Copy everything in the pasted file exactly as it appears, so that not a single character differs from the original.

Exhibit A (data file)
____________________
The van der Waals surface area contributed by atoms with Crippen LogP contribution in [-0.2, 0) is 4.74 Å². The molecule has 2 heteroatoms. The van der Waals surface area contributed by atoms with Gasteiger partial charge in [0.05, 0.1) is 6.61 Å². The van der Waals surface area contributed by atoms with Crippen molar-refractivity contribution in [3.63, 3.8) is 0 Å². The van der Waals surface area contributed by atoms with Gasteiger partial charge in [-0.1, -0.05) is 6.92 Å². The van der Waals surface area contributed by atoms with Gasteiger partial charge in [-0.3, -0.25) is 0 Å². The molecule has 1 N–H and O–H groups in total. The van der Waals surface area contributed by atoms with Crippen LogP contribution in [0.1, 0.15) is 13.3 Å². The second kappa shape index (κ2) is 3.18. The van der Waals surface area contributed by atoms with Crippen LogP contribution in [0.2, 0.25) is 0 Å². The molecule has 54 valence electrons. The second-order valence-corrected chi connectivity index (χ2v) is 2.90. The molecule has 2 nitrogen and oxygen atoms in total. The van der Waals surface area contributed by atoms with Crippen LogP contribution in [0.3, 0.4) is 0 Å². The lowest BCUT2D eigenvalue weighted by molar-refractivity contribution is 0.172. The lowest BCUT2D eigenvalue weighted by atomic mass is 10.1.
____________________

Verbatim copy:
The van der Waals surface area contributed by atoms with Crippen LogP contribution in [-0.2, 0) is 4.74 Å². The molecule has 2 heteroatoms. The van der Waals surface area contributed by atoms with Gasteiger partial charge in [0.05, 0.1) is 6.61 Å². The van der Waals surface area contributed by atoms with Crippen molar-refractivity contribution in [3.63, 3.8) is 0 Å². The van der Waals surface area contributed by atoms with Gasteiger partial charge in [-0.1, -0.05) is 6.92 Å². The van der Waals surface area contributed by atoms with Gasteiger partial charge in [-0.3, -0.25) is 0 Å². The molecule has 1 N–H and O–H groups in total. The van der Waals surface area contributed by atoms with Crippen LogP contribution in [0.1, 0.15) is 13.3 Å². The second kappa shape index (κ2) is 3.18. The van der Waals surface area contributed by atoms with Crippen LogP contribution in [0.2, 0.25) is 0 Å². The molecule has 54 valence electrons. The second-order valence-corrected chi connectivity index (χ2v) is 2.90. The molecule has 2 nitrogen and oxygen atoms in total. The van der Waals surface area contributed by atoms with Crippen LogP contribution in [0.3, 0.4) is 0 Å². The lowest BCUT2D eigenvalue weighted by molar-refractivity contribution is 0.172. The lowest BCUT2D eigenvalue weighted by atomic mass is 10.1.